- Kool, W., McGuire, J. T., Rosen, Z. B., & Botvinick, M. M. (2010). Decision making and the avoidance of cognitive demand. Journal of Experimental Psychology. General, 139, 665. Study 3
- De Neys, W., Rossi, S., & Houdé, O. (2013). Bats, balls, and substitution sensitivity: Cognitive misers are no happy fools. Psychonomic Bulletin & Review, 20, 269-273. Study 1
- Tentori, K., Crupi, V., & Russo, S. (2013). On the determinants of the conjunction fallacy: Probability versus inductive confirmation. Journal of Experimental Psychology: General, 142, 235-255. Study 3
- Feng, S., D’Mello, S., & Graesser, A. C. (2013). Mind wandering while reading easy and difficult texts. Psychonomic Bulletin & Review, 20, 586-592. Study 1
With one master’s student, I am currently doing study 3: Kool et al. (2010). We went through the steps outlined below and are now collecting the data.
A brief “How To” guide
The first step is to contact CREP by emailing Jon Grahe (email@example.com) and ask to be added as a CREP contributor and refer to the OSF account and page you made for the project. Give a brief description of yourself (including educational background, home institution, and contact information), your supervisor (if any) and the study you have selected for replication, as well as the names of any peers you will be working with.
Second, you should specify whether you will do a DIRECT replication or whether you will add conditions or measures to the replication, making it a DIRECT +. To allow meta-analysis, any additional measures have to be AFTER the direct replication procedures and measures.
Third, use and build the OSF project page. Practically you will fork from the main page of the project. Forking means that all material in the “parent” or main page of the project will also be available in your OSF project page. You share the fork page with CREP so that we can verify that the material, procedures and, importantly, also the permission from your internal review board (IRB, see below) are in place. Sharing of the link is also evidence of your participation in the project. This OSF page lets you upload the translated material, your pre-registrationas well as all the raw data,processed data or data analysis scripts. It also provides a wiki – a perfect place to note meta-data, changes in exclusion criteria or exclusion of data due to technical issues, etc.
Fourth, as with most experimental studies, it is a good idea to have it evaluated by an internal ethics committee. Most universities in Norway (eg., UiO, UiT) have IRBs. As of May this year, you should also include a section on the GDPR (General Data Protection Regulation). I will not go into details here, but, briefly, you should clearly state which data will be made open access and how you meet the anonymity requirements. My own experience is that using randomly generated IDs and deleting the date of testing complies well with anonymity and open data.
The fifth step is filming video evidence of procedural mastery. Footage from a mobile phone camera is sufficient. That means you videotape how you instruct a participant (with English subtitles, if applicable). Surely, practice and pretesting are integral parts of all experimental studies and by us assessing your procedure, you get the confidence and skill needed for collecting high quality data.
Sixth, you collect data. We expect that you test at least as many participants as in the original study as the studies are selected so that this is feasible. Often, this means testing 30 to 50 participants for lab-based experiments and 70 to 100 for short online-based experiments. Everyone who contributed to data acquisition and the project have to sign the completion pledge document cited below and upload it on the OSF page.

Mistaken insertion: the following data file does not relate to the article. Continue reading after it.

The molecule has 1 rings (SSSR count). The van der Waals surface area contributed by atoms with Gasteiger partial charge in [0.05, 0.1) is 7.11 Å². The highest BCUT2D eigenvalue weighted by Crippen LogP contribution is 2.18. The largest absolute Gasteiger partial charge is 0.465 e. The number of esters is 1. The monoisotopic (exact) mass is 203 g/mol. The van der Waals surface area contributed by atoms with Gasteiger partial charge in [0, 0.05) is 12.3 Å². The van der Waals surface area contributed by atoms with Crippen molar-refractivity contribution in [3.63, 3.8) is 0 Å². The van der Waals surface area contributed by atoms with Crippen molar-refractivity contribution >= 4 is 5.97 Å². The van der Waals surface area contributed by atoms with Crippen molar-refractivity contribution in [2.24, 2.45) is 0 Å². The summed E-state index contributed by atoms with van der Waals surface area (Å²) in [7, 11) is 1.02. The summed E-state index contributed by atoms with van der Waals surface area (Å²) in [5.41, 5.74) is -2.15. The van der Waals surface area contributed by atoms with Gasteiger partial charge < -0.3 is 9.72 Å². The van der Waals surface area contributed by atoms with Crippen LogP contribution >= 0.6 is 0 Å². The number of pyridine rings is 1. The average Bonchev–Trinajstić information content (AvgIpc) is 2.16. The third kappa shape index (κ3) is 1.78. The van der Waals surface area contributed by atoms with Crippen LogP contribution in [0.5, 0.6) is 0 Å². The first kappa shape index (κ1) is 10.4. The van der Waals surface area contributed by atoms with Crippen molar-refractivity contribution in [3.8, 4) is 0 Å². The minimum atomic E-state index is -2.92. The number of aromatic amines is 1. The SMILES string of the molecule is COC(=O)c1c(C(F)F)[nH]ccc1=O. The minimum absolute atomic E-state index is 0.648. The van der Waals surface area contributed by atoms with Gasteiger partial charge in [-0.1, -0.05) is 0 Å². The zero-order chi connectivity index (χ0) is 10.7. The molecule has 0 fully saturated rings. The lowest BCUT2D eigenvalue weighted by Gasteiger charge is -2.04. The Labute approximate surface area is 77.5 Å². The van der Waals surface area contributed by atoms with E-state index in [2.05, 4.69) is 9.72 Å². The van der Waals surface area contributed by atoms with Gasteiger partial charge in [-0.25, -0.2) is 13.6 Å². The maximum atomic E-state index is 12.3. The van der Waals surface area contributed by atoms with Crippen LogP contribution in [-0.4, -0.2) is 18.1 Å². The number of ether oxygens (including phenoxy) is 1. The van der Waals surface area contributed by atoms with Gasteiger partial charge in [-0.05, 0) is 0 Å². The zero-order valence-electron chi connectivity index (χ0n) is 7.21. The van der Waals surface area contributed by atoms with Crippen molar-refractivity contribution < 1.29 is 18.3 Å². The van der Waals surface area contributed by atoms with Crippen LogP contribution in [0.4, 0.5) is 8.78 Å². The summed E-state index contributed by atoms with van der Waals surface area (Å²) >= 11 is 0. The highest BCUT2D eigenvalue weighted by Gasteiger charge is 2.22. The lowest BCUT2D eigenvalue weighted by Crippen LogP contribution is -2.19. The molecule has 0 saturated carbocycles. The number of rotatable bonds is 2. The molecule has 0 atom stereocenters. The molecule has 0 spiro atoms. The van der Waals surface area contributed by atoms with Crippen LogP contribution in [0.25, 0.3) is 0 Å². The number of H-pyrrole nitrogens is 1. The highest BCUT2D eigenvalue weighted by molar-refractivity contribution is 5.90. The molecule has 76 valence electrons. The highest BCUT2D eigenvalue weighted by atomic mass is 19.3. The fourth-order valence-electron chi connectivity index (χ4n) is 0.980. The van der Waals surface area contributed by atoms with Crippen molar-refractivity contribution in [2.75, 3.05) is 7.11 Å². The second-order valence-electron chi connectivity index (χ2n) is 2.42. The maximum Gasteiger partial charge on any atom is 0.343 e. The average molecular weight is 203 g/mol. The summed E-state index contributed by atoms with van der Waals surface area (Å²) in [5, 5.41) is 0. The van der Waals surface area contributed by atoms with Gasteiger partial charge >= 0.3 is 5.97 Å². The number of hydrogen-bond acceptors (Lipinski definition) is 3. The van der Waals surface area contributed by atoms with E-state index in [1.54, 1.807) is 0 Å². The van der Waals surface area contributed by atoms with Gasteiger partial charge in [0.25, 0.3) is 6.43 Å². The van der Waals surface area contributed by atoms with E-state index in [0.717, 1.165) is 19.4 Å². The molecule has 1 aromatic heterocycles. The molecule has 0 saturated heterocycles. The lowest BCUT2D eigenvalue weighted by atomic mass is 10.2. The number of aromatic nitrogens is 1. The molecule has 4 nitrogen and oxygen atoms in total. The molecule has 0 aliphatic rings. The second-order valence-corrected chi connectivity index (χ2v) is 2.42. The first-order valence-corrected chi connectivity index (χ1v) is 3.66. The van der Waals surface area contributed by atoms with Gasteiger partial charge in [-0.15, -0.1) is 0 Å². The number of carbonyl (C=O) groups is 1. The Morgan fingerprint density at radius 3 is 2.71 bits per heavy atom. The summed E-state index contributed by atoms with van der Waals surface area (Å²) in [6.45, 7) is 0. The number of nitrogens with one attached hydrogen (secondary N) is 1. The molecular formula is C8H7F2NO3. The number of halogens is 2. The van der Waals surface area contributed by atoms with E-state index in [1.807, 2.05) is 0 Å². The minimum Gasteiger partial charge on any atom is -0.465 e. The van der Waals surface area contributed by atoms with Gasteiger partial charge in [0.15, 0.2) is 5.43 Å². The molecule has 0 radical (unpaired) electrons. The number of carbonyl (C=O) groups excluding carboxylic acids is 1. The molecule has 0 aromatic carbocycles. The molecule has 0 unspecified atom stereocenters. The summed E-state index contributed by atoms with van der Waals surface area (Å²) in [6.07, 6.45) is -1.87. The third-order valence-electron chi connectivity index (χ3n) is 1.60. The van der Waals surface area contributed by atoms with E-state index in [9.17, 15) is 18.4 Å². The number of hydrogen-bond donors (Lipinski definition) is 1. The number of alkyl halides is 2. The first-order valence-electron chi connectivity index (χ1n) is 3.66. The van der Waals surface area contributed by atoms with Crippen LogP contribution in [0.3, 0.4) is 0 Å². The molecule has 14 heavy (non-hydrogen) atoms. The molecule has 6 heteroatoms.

“We certify that the data reported for this study were collected with approval of an Institutional Review Board following APA Ethical Guidelines, that the defined study protocol was followed to the best of our abilities, and any disruptions to that protocol for individual participants or for the data collection as a whole are disclosed in the “summary notes” report about the data collection.”
Another integral part of open science is to provide open data (yes, you can earn an “Open Data” Science Badge). This increases the value of your contribution.
Finally, you let us know if you presented your project at a conference. We encourage students (i.e. you) to take the lead on the manuscript for publication. We assist in project management and in the coordination of the different labs replicating the same study as you. Then we can collate the results and submit a paper to a peer reviewed journal. Interested? Visit our FAQ page https://osf.io/hocj2/wiki/home/
In sum: The CREP is a crowdsourced replication project for undergraduate researchers and you can be part of it!
Asendorpf, J. B., Conner, M. , De Fruyt, F. , De Houwer, J. , Denissen, J. J., Fiedler, K. , Fiedler, S. , Funder, D. C., Kliegl, R. , Nosek, B. A., Perugini, M. , Roberts, B. W., Schmitt, M. , Aken, M. A., Weber, H. and Wicherts, J. M. (2013), Recommendations for Increasing Replicability in Psychology. Eur. J. Pers., 27: 108-119. doi:10.1002/per.1919
Frank, M. C., & Saxe, R. (2012). Teaching Replication. Perspectives on Psychological Science, 7(6), 600-604. doi:10.1177/1745691612460686
Grahe, J. E., Reifman, A., Hermann, A. D., Walker, M., Oleson, K. C., Nario-Redmond, M., & Wiebe, R. P. (2012). Harnessing the Undiscovered Resource of Student Research Projects. Perspectives on Psychological Science, 7(6), 605-607. doi:10.1177/1745691612459057